The result of our combined actions reduced stability for farmers…and eroded the minimal, if any, support locals had for the governmental leaders.

These stories, these lessons are one of the reasons why Jon and I do this show. We can do better…whether abroad or sitting at the Solano County Transportation Authority meeting…data matters…help shouldn’t be forced as a default.

Listen to Rich, Jon and I Break It Down.

http://www.breakitdownshow.com/episodes/43-dr-richard-ledet

PRT and State Department Ignorance Fails Us All

This is part 1 of a post I wrote for ZenPundit.com

Guest Post: PRT and State Department Ignorance Fails Us All

[by Mark Safranski / “zen“]

AnnSmed

 

 

 

 

 

 

Anne Smedinghoff

ZP is pleased to bring you a guest post by Pete Turner, co-host of The Break it Down Show and is an advocate of better, smarter, transition operations. Turner has extensive overseas experience in hazardous conditions in a variety of positions including operations: Joint Endeavor (Bosnia), Iraqi Freedom (2004-6, 2008-10), New Dawn (Iraq 2010-11) and Enduring Freedom (Afghanistan 2011-12).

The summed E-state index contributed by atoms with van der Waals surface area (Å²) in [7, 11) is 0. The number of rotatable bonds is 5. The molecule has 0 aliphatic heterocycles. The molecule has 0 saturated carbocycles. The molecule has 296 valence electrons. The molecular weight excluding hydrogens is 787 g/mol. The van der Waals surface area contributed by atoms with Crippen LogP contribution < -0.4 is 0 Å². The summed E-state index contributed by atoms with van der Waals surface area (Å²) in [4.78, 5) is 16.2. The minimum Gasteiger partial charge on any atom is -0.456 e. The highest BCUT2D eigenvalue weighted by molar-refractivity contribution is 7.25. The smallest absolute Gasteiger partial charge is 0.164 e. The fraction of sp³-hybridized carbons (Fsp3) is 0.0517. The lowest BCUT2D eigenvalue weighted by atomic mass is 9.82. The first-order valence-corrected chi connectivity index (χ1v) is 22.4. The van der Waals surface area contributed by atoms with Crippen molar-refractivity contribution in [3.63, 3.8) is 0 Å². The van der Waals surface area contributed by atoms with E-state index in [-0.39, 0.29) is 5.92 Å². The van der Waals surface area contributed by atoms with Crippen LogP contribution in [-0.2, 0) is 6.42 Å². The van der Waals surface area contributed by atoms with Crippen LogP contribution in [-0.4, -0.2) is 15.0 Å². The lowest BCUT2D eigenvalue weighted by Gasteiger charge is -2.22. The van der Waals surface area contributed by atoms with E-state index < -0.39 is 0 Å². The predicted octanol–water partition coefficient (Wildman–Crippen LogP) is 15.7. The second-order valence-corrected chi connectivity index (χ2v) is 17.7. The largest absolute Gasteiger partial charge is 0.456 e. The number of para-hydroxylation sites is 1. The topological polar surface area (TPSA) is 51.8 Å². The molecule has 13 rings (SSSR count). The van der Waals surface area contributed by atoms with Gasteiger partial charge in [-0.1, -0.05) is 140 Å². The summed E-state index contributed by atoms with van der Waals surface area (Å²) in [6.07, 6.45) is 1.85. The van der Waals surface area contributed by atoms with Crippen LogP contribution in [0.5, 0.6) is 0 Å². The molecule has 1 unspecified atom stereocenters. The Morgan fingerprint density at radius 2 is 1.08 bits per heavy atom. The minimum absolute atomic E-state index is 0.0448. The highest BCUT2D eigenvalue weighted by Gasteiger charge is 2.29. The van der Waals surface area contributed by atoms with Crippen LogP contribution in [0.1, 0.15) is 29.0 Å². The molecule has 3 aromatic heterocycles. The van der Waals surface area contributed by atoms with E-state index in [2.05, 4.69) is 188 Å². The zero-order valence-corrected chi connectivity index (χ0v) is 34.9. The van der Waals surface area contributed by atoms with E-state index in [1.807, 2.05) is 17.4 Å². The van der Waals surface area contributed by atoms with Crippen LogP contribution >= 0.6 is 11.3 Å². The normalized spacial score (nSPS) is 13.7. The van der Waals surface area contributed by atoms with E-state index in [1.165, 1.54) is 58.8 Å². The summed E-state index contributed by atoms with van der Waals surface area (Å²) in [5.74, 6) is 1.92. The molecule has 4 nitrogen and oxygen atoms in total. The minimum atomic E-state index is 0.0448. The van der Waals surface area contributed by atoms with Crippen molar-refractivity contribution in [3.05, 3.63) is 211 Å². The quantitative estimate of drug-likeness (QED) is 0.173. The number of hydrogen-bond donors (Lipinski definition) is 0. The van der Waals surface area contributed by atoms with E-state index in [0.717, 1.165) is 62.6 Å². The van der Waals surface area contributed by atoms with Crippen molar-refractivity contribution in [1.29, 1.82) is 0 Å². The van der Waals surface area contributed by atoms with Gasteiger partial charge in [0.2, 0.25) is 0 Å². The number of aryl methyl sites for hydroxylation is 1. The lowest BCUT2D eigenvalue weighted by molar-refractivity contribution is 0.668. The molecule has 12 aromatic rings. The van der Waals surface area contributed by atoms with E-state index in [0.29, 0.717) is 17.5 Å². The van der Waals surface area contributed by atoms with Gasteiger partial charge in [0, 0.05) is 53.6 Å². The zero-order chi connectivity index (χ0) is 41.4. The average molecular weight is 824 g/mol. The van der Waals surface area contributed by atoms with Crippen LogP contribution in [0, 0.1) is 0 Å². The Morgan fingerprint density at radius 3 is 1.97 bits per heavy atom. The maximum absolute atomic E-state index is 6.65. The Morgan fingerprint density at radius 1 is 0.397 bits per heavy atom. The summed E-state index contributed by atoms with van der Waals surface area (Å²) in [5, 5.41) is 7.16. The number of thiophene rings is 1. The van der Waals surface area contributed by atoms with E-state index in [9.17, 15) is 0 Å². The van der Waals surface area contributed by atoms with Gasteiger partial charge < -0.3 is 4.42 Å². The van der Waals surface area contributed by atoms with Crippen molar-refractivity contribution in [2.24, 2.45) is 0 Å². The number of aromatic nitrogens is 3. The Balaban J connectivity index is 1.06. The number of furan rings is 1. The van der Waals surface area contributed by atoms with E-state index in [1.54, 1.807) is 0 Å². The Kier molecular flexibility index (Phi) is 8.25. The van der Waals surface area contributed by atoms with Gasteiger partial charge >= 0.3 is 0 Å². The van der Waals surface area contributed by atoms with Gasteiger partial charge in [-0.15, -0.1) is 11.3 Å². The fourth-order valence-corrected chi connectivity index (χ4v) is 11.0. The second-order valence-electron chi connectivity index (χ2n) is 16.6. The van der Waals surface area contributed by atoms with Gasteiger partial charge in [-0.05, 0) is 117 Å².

PRT and State  Department Ignorance Fails Us All

by Pete Turner

Anne Smedinghoff and 5 others died when a Taliban car bomb, a.k.a. VBIED, attacked her patrol almost 3 years ago on April 6, 2013 in Qalat city Afghanistan, Zabul province.  The mission’s purpose was to get a photo opportunity while the US patrol handed out books to Afghan kids.  Their deaths were completely preventable.

Ignorance, arrogance and incompetence by the local Provincial Reconstruction Team (PRT), Anne and her Department of State (DoS) peers surely contributed to her death, and the death of multiple soldiers.  I know that statement is pretty inflammatory…and it’s part of the reason why I waited 3 years to tell the tale.  Please read the attached article for the required context.  Also, read Peter Van Buren’s (former DoS boss) HuffPo blog in which he also criticizes DoS competence in this tragedy.